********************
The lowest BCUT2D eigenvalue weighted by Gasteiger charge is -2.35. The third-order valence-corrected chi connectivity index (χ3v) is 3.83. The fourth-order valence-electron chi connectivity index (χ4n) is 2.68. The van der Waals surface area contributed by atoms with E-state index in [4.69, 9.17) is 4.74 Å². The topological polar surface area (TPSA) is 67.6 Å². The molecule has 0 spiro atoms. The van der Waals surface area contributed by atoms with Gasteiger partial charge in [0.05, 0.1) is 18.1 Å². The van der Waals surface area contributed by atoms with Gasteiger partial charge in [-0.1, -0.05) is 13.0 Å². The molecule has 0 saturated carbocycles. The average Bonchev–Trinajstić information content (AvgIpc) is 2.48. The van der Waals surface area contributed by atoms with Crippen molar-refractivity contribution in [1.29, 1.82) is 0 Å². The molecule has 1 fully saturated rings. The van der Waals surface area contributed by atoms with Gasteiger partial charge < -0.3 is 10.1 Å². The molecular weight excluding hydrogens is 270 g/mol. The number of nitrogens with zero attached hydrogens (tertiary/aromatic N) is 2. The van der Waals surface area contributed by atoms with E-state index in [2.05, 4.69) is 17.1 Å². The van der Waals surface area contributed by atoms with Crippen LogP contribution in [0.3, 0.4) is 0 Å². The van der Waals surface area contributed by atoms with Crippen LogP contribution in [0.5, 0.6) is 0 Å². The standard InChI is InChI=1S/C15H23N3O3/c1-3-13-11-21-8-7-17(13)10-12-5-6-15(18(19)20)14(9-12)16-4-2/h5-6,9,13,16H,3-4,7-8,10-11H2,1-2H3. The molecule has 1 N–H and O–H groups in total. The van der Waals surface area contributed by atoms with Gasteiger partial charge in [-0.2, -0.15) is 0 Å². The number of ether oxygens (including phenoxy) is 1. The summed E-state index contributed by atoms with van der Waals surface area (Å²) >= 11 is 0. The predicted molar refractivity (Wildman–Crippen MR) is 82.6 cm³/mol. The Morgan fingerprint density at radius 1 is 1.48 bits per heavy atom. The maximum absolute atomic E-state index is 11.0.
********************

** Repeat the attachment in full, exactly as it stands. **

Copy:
The lowest BCUT2D eigenvalue weighted by Gasteiger charge is -2.35. The third-order valence-corrected chi connectivity index (χ3v) is 3.83. The fourth-order valence-electron chi connectivity index (χ4n) is 2.68. The van der Waals surface area contributed by atoms with E-state index in [4.69, 9.17) is 4.74 Å². The topological polar surface area (TPSA) is 67.6 Å². The molecule has 0 spiro atoms. The van der Waals surface area contributed by atoms with Gasteiger partial charge in [0.05, 0.1) is 18.1 Å². The van der Waals surface area contributed by atoms with Gasteiger partial charge in [-0.1, -0.05) is 13.0 Å². The molecule has 0 saturated carbocycles. The average Bonchev–Trinajstić information content (AvgIpc) is 2.48. The van der Waals surface area contributed by atoms with Crippen molar-refractivity contribution in [1.29, 1.82) is 0 Å². The molecule has 1 fully saturated rings. The van der Waals surface area contributed by atoms with Gasteiger partial charge < -0.3 is 10.1 Å². The molecular weight excluding hydrogens is 270 g/mol. The number of nitrogens with zero attached hydrogens (tertiary/aromatic N) is 2. The van der Waals surface area contributed by atoms with E-state index in [2.05, 4.69) is 17.1 Å². The van der Waals surface area contributed by atoms with Crippen LogP contribution in [0.3, 0.4) is 0 Å². The van der Waals surface area contributed by atoms with Crippen LogP contribution in [0.5, 0.6) is 0 Å². The standard InChI is InChI=1S/C15H23N3O3/c1-3-13-11-21-8-7-17(13)10-12-5-6-15(18(19)20)14(9-12)16-4-2/h5-6,9,13,16H,3-4,7-8,10-11H2,1-2H3. The molecule has 1 N–H and O–H groups in total. The van der Waals surface area contributed by atoms with Gasteiger partial charge in [-0.2, -0.15) is 0 Å². The number of ether oxygens (including phenoxy) is 1. The summed E-state index contributed by atoms with van der Waals surface area (Å²) >= 11 is 0. The predicted molar refractivity (Wildman–Crippen MR) is 82.6 cm³/mol. The Morgan fingerprint density at radius 1 is 1.48 bits per heavy atom. The maximum absolute atomic E-state index is 11.0.